Numerous artifacts have been found on visits to the island, and among the most mysterious are a dozen or so carved stone sculptures of little neckless people. The sculptures are not more than a foot and half long, and do not match the style of Hawaiian or other Polynesian idols.
Artifacts found on the island include the stone images, carved stone bowls, and various tools.
History [ edit ]
Necker island is believed to be 10 million years old according to early 21st century geological research. It is thought that while it is only about 100 meters above sea level now, it used to be a kilometer in altitude.
The island was discovered by French explorer Compte de La Pérouse in 1786. His ships were L'Astrolabe (under command of Fleuriot de Langle) and the La Boussole. La Perouse was on a mission of exploration from the French Academy of Sciences, and they made many discoveries across the Pacific; they had also just discovered the French Frigate Shoals ( Basse des Frégates Françaises) (and his namesake rock La Perouse Pinnacle). The expedition were lost at sea in 1788, but were able to send their logs home.
The abandoned settlements seen by the early explorers caused Nihoa and Necker to be called the 'mystery islands'.
The warden of the Hawaiian Islands Bird Reservation visited the island in 1919, and also found part of stone artifact.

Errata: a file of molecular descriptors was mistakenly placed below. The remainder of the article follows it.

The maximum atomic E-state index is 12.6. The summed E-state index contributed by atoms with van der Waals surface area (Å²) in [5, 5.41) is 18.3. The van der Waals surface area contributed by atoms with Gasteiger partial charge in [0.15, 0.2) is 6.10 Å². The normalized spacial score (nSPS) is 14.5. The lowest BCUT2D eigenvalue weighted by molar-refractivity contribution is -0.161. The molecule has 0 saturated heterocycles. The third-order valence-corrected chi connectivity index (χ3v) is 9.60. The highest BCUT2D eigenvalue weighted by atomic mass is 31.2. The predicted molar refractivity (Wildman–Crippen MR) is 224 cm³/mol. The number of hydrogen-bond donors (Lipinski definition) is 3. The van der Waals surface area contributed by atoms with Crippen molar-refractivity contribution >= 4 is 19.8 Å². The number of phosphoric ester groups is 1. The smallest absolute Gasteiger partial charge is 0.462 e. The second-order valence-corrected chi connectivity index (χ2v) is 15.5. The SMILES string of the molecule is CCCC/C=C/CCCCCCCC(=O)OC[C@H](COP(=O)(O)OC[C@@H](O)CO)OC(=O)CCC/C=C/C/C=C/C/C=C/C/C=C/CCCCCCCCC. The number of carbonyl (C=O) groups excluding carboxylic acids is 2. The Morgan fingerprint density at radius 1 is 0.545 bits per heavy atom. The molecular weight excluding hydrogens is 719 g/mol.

Gallery [ edit ]
Map [ edit ]
See also [ edit ]
- List of volcanoes in the Hawaiian – Emperor seamount chain
- List of islands
- Desert island
- Necker Island (British Virgin Islands) (dab)
- Stonehenge (famous site with standing stones)
References [ edit ]
- "National Register Information System". National Register of Historic Places. National Park Service. January 23, 2007.
- Necker Island: Block 1001, Block Group 1, Census Tract 114.98, Honolulu County, Hawaii , United States Census Bureau.
- Variation in the structure of the deep-sea fish assemblages on Necker Island, Northwestern Hawaiian Islands 2019
- Variation in the structure of the deep-sea fish assemblages on Necker Island, Northwestern Hawaiian Islands
- Mokumanamana (Necker Island)
- Evolution in Hawaii: A Supplement to Teaching about Evolution and the Nature of Science. Olson S. Washington (DC); 2004.
- Mokumanamana (Necker Island)
- Novaresio, 1996. p. 181 "Lapérouse ships, Astrolabe and Boussole"
- "French Frigate Shoals". Archived from the original on 2007-02-13. Retrieved 2012-12-01.
- Archeology of the “Mystery Islands” Nihoa and Mokumanamana
- [https://books.google.com/books?id=CbE-AQAAMAAJ&pg=RA22-PA32&dq=necker+island+pacific&hl=en&newbks=1&newbks_redir=0&sa=X&ved=2ahUKEwi8sr2Bz9DuAhXnxlkKHXJ3BbYQ6AEwA3oECAAQAg#v=onepage&q=necker%20island%20pacific&f=false Journal. Appendix Front Cover New Zealand. Parliament. House of Representatives 1900]
- Mokumanamana (Necker Island)
- Spatial and Temporal Comparisons of Benthic Composition at Necker Island, Northwestern Hawaiian Islands 2011
Further reading [ edit ]
- Evenhuis, Neal L. (ed.); Eldredge, Lucius G. (ed.) (2004). Natural History of Nihoa and Necker Islands. Bishop Museum Bulletin in Cultural and Environmental Studies; No. 1. Honolulu, Hawaii: Bishop Museum Press. ISBN 1-58178-029-X. CS1 maint: extra text: authors list (link)
- "Necker Island". The Columbia Gazetteer of North America. Columbia University Press. 2000. Archived from the original on 2002-03-29.